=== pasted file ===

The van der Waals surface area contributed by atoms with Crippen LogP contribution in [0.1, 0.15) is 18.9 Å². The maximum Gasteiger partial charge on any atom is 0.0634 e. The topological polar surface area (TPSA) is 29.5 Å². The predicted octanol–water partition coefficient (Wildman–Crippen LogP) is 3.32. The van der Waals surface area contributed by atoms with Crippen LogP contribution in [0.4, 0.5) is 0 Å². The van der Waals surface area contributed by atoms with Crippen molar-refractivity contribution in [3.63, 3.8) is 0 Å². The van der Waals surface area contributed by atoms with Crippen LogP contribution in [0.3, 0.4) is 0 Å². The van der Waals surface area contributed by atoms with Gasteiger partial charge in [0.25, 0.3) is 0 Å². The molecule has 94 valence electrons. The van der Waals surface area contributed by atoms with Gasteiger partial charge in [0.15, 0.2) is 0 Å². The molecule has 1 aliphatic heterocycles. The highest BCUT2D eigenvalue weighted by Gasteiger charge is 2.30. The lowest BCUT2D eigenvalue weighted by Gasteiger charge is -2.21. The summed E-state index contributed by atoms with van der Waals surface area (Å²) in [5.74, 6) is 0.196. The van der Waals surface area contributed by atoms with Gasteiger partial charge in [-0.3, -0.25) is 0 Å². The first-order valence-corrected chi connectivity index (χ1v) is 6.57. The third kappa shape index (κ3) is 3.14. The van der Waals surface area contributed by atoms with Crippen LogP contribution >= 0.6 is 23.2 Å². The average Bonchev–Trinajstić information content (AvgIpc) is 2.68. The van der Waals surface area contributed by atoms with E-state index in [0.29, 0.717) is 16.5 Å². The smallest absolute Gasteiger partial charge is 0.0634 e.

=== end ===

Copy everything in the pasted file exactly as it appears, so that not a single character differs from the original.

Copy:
The van der Waals surface area contributed by atoms with Crippen LogP contribution in [0.1, 0.15) is 18.9 Å². The maximum Gasteiger partial charge on any atom is 0.0634 e. The topological polar surface area (TPSA) is 29.5 Å². The predicted octanol–water partition coefficient (Wildman–Crippen LogP) is 3.32. The van der Waals surface area contributed by atoms with Crippen LogP contribution in [0.4, 0.5) is 0 Å². The van der Waals surface area contributed by atoms with Crippen molar-refractivity contribution in [3.63, 3.8) is 0 Å². The van der Waals surface area contributed by atoms with Crippen LogP contribution in [0.3, 0.4) is 0 Å². The van der Waals surface area contributed by atoms with Gasteiger partial charge in [0.25, 0.3) is 0 Å². The molecule has 94 valence electrons. The van der Waals surface area contributed by atoms with Gasteiger partial charge in [0.15, 0.2) is 0 Å². The molecule has 1 aliphatic heterocycles. The highest BCUT2D eigenvalue weighted by Gasteiger charge is 2.30. The lowest BCUT2D eigenvalue weighted by Gasteiger charge is -2.21. The summed E-state index contributed by atoms with van der Waals surface area (Å²) in [5.74, 6) is 0.196. The van der Waals surface area contributed by atoms with Gasteiger partial charge in [-0.3, -0.25) is 0 Å². The first-order valence-corrected chi connectivity index (χ1v) is 6.57. The third kappa shape index (κ3) is 3.14. The van der Waals surface area contributed by atoms with Crippen LogP contribution >= 0.6 is 23.2 Å². The average Bonchev–Trinajstić information content (AvgIpc) is 2.68. The van der Waals surface area contributed by atoms with E-state index in [0.29, 0.717) is 16.5 Å². The smallest absolute Gasteiger partial charge is 0.0634 e.